SERIAL DINERS RULES HISTORY
The Serial Diners were founded in 1989 and dedicated
to dining at every restaurant listed in the Toronto Yellow Pages,
in alphabetical order, at the rate of one per week. All are welcome!
(For more information, see the
Serial Diners rules and
and an article and article2 and article3 and television spot about them.)
Over the years, one particular Serial Diners
rule has required
extensive revision due to ever-changing circumstances. Namely, rule 6
originally stated simply that "We skip no listings", i.e. we proceed
alphabetically through the entire Restaurant section of the Toronto
Yellow Pages. However, this raises the question of what constitutes
the "Toronto Yellow Pages". Due to the 1998 amalgamation of Toronto
suburbs into a new combined single Toronto "megacity",
and various changes in the Yellow Pages publishing policies,
our interpretation has varied somewhat over the years:
Note that the above discussion concerns the specific issue of which
restaurants get listed on our official
agenda. As the rules make clear,
even once a restaurant is listed in our official agenda, there are
numerous circumstances under which we still do not eat there (e.g. if
the restaurant is closed or out of business or has no room for us).
In such cases, we instead "fill up at Harvey's", and do NOT return
to the missed restaurant the next (or any other) week -- that place
has simply missed out on us. But that is a separate issue from which
restaurants get listed in the first place.
"Toronto Yellow Pages"
referred to the Yellow Pages of the pre-1998 [central] city of
- When the Yellow Pages were later split into the Toronto Central West
Edition and the Toronto Central East Edition, we proceeded by merging
those two listings together into a single listing, and using that
When the Yellow Pages were combined in 2009 into a single
"One Toronto Core Centre" Yellow Pages for the entire amalgamated city,
this rule was changed to refer to the entire combined listings.
In 2011 we added the new proviso that we will skip any restaurant
whose location falls within the geographic boundaries of the pre-1998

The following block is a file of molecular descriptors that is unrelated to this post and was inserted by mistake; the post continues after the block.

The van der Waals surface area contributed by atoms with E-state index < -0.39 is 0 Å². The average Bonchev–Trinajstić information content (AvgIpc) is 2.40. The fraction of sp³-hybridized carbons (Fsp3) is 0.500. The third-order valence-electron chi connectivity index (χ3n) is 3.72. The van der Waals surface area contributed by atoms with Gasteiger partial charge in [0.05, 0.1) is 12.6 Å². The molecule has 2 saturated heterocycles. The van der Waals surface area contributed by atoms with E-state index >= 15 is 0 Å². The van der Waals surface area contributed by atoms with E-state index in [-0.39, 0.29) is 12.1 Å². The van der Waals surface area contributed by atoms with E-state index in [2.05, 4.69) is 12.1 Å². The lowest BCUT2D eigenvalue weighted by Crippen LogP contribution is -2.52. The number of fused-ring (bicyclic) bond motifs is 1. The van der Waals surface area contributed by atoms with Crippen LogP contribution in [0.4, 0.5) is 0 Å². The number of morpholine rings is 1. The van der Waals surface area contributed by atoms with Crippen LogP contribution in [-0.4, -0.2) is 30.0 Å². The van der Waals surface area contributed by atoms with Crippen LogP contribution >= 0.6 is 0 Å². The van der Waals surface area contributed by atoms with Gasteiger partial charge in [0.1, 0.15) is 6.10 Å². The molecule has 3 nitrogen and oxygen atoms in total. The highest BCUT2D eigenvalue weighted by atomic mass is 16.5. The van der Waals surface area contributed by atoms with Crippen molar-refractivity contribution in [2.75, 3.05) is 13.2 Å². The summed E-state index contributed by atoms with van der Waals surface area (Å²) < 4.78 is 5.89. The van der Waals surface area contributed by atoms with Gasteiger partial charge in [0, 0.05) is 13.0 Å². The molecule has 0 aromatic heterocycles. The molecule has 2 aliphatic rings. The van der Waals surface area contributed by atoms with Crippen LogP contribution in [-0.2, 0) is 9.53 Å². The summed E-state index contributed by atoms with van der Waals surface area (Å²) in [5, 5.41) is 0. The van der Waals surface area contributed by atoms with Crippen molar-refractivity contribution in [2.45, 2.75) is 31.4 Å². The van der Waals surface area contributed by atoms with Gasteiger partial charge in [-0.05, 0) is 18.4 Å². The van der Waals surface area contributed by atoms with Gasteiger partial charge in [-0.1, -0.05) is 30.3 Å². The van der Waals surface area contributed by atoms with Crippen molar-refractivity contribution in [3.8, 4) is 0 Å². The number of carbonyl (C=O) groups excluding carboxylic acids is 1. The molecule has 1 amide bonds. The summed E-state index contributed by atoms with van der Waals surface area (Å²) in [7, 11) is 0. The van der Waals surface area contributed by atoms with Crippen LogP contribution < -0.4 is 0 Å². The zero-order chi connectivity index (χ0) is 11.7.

suburban regions of Etobicoke, North York, or Scarborough, if it is
not on a subway line and if we cannot confirm in advance that the
restaurant exists and is open for dinner on Fridays.
In 2011, we also added the proviso that
for restaurant chains with multiple separate listings,
while we must still go to the
first chain listing (regardless of location), and also to any subsequent
separate listings whose locations fall within the geographic boundaries of
the former (pre-1998) city of Toronto, we now
can and will skip all
subsequent chain listings whose locations fall outside the geographic
boundaries of the former city of Toronto (thereby sparing us 4 extra
weeks of Kelsey's in Etobicoke and Scarborough).
In January 2012, the Revised Amalgamation Accord allowed us to skip
any restaurant in the (combined, amalgamated) Toronto Yellow Pages which
falls geographically in the
former (pre-1998) city of Etobicoke or North York or Scarborough,
and is more than 20 minutes by TTC from a subway or RT stop.
In 2014, the rules about multiple separate listings were modified to
distinguish between restaurant chains (where we only have to go
to the first address within the former (pre-1998) city of Toronto),
and non-chains (where we must go to every address listed).
- In 2016, the Yellow Pages returned to segregating the city by
neighbourhood again, rather than listing all Toronto restaurants in
every edition. So to include all restaurants in the core city, we
shall combine the listings from the Toronto Core Centre, Toronto Core
Northeast, Toronto Core Southeast, Toronto Core West, and Toronto North
directories (but not the Etobicoke and Scarborough directories).
We note in passing that, over the years, certain other rules have
been added as well. For example, at some point in the 1990s, it was
decided that we did not have to eat at any restaurant which has nothing
on the menu other than Stew of Cods' Heads, or is known to contravene
the official Serial Diners code of ethics.
But these are mere trifles -- the issue of which restaurants should be
included in the official agenda has been our most vexing rules debate.
With these additional historical insights, you can now return to
the Serial Diners rules with greater
understanding and context.
See also the Serial Diners current agenda
and an article
and television spot
This page is http://probability.ca/diners/ruleshistory.html;
please send corrections to